Sunday, March 8, 2009
Family Code Section 4320 - Spousal Support
Note: Excerpts from two pertinent court of appeals cases are inserted in this transcript for further consideration and discussion with your attorney; they are not a part of the California Family Code.
Family Code Section 4320
In ordering spousal support under this part, the court shall consider all of the following circumstances:
......(a) The extent to which the earning capacity of each party is sufficient to maintain the standard of living established during the marriage, taking into account all of the following:
..........(1) The marketable skills of the supported party [your ex]; the job market for those skills; the time and expenses required for the supported party to acquire the appropriate education or training to develop those skills; and the possible need for retraining or education to acquire other, more marketable skills or employment.
..........(2) The extent to which the supported party's [your ex] present or future earning capacity is impaired by periods of unemployment that were incurred during the marriage to permit the supported party [your ex] to devote time to domestic duties.
......(b) The extent to which the supported party [your ex] contributed to the attainment of an education, training, a career position, or a license by the supporting party [you].
......(c) The ability of the supporting party [you] to pay spousal support, taking into account the supporting party's [you] earning capacity, earned and unearned income, assets, and standard of living.
......(d) The needs of each party based on the standard of living established during the marriage.
In re the Marriage of RICHARD and BARBARA SIMPSON, No. B048099, COURT OF APPEAL OF CALIFORNIA, SECOND APPELLATE DISTRICT, DIVISION SEVEN, February 13, 1992, Decided: “After dissolution, a family may be entitled to be supported at what would have been a reasonable standard of living ... given what [Husband] would have earned had he worked at a reasonably human pace." … They are not entitled to continued guaranteed support at a standard of living which existed only because the supporting spouse ‘worked excessive hours during the marriage.’”
......(e) The obligations and assets, including the separate property, of each party.
......(f) The duration of the marriage.
......(g) The ability of the supported party [your ex] to engage in gainful employment without unduly interfering with the interests of dependent children in the custody of the party.
......(h) The age and health of the parties.
......(i) Documented evidence of any history of domestic violence, as defined in Section 6211, between the parties, including, but not limited to, consideration of emotional distress resulting from domestic violence perpetrated against the supported party [your ex] by the supporting party [you], and consideration of any history of violence against the supporting party [you] by the supported party [your ex].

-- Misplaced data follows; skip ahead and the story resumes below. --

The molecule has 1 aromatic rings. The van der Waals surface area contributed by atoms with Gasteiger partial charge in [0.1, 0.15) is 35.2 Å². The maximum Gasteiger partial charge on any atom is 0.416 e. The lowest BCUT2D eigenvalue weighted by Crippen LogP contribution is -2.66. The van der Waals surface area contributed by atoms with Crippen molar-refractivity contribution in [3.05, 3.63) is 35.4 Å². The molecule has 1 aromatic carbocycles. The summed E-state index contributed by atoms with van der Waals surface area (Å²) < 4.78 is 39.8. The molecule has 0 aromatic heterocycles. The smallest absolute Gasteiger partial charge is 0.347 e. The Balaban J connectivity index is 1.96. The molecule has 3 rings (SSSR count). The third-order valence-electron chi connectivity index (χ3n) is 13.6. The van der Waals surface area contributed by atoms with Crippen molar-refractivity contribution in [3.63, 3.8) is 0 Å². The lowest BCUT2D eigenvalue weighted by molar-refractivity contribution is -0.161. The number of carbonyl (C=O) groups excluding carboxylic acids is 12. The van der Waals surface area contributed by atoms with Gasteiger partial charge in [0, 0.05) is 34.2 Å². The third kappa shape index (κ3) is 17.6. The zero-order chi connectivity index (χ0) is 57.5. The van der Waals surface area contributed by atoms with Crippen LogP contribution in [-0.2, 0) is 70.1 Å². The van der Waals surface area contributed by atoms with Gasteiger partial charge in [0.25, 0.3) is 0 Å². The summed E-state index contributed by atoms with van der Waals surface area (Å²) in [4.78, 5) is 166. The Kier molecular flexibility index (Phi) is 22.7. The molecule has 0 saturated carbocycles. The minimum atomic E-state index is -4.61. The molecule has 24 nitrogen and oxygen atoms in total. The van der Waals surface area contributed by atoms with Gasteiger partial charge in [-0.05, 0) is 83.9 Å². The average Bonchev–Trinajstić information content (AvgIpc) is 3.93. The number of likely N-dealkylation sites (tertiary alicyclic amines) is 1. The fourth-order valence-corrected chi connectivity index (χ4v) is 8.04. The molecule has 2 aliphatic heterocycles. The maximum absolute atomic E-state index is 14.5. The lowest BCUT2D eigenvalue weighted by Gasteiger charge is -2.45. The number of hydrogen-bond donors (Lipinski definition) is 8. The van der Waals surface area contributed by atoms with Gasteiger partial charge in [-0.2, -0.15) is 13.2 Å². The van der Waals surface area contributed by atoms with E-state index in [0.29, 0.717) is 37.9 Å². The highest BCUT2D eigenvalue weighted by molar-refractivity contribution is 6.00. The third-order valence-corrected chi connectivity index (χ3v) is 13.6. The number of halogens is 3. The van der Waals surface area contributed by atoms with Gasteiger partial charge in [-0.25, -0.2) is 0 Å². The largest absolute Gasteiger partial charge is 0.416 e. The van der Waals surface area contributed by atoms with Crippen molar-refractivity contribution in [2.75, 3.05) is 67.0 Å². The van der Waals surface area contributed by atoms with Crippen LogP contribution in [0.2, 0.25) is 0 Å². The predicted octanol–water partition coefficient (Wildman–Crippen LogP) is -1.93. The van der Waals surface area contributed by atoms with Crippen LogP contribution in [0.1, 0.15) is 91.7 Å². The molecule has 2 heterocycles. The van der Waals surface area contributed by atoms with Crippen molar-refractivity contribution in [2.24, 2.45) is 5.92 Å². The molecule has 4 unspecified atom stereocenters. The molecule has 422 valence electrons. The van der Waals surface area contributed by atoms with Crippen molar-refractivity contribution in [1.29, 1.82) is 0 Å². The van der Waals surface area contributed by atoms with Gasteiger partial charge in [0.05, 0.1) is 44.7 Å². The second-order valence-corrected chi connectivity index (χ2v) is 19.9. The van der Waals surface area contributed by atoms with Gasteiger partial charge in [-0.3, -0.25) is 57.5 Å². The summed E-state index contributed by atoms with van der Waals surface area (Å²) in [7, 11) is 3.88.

......(j) The immediate and specific tax consequences to each party.
......(k) The balance of the hardships to each party.
......(l) The goal that the supported party [your ex] shall be self-supporting within a reasonable period of time. Except in the case of a marriage of long duration as described in Section 4336, a "reasonable period of time" for purposes of this section generally shall be one-half the length of the marriage. However, nothing in this section is intended to limit the court's discretion to order support for a greater or lesser length of time, based on any of the other factors listed in this section, Section 4336, and the circumstances of the parties.
......(m) The criminal conviction of an abusive spouse shall be considered in making a reduction or elimination of a spousal support award in accordance with Section 4325.
......(n) Any other factors the court determines are just and equitable.
In re the Marriage of JEANNE and ROBERT H. ANINGER, No. B038780, Court of Appeal of California, Second Appellate District, Division Seven, 220 Cal. App. 3d 230; May 11, 1990: “The only factor adversely affecting [Wife’s] ability to meet her needs was an increase … in her housing cost resulting from her purchase of a $280,000 condominium. … …it would defeat the intent and reasonable expectations of the parties that [Wife] would achieve self-support … by going into debt far beyond her means. … By undertaking a debt beyond her reasonable means to pay presently or in the foreseeable future, [Wife] failed to make a reasonable effort to become self-supporting.”